Jul 7, 2016
Pound falls below $1.30 for first time in 3 decades
Jul 7, 2016
British currency pound sterling has fallen below $1.30 for the first time in more than 30 years amid increasing concerns about UK’s financial stability post its decision to leave the European Union.
The Bloomberg British Pound Index, which measures the UK currency against other major currencies, has fell 13 per cent since the referendum, and dropped to the lowest since the agency started maintaining data in 2004.
Soon after the last month’s referendum, pound had shrunk to $1.28, but the rate steadied thereafter. However, investors have now started weighing in implications of interest rate cuts and central bank money-printing to boost economy.
Concerns have arisen on whether Britain’s real estate market would sink further due to Brexit after suspension of a handful of property funds, which has triggered a new wave of pound selling. Russian and Chinese investors have invested in London property in recent years and stoppage of this investment flow would also affect the British pound exchange rate vis-à-vis other currencies.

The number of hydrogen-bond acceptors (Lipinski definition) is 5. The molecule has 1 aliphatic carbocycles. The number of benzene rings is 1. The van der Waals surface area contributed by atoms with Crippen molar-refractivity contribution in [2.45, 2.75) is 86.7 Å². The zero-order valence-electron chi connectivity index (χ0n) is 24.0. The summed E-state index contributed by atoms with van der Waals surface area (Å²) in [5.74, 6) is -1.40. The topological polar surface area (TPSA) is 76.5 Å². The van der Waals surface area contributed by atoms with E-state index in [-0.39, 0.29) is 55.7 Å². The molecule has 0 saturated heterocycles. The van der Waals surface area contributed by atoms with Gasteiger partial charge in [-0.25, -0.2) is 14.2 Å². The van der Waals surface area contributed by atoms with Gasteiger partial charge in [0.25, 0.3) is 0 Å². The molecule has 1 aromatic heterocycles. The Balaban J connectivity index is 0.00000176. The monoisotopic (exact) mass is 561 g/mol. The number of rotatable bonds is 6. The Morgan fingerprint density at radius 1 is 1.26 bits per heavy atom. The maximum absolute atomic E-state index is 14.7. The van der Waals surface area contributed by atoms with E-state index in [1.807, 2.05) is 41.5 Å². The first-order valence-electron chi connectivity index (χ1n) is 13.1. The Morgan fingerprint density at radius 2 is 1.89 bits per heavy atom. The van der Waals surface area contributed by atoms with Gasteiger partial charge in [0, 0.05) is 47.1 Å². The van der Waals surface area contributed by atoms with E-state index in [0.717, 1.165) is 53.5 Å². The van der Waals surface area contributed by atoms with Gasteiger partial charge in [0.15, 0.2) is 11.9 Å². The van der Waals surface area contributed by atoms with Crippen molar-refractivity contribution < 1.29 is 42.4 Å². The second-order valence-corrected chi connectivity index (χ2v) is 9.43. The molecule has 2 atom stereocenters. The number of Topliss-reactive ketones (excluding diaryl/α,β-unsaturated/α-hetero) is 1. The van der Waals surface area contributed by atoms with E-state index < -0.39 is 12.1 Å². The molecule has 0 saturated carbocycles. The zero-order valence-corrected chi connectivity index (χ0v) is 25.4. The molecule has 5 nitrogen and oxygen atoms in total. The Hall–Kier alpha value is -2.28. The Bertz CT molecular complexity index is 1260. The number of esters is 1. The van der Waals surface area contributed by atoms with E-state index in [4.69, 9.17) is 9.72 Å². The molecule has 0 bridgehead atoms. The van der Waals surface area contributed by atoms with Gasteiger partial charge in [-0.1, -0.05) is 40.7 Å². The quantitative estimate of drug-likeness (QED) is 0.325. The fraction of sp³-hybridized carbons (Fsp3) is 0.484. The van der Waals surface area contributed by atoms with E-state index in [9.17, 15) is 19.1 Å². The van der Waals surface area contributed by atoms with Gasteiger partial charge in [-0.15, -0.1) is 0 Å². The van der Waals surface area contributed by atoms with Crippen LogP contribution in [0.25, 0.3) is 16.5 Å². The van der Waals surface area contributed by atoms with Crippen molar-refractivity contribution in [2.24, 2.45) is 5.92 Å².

There is also a concern that Britain’s economy may fall into a recessionary period, if the country fails to control the aftershocks of the referendum.
The effect of pound’s fall is also being felt on the Japanese yen, as investors seek solace in Japanese currency. Prime minister Shinzo Abe has already asked Bank of Japan to work the G7 nations to secure market liquidity of yen.
According to analysts, a weaker pound would be a boon for British exporters, but it also signals declining confidence in the UK’s economy. This declining confidence may dry up funds inflow and further increase the country’s current account deficit.
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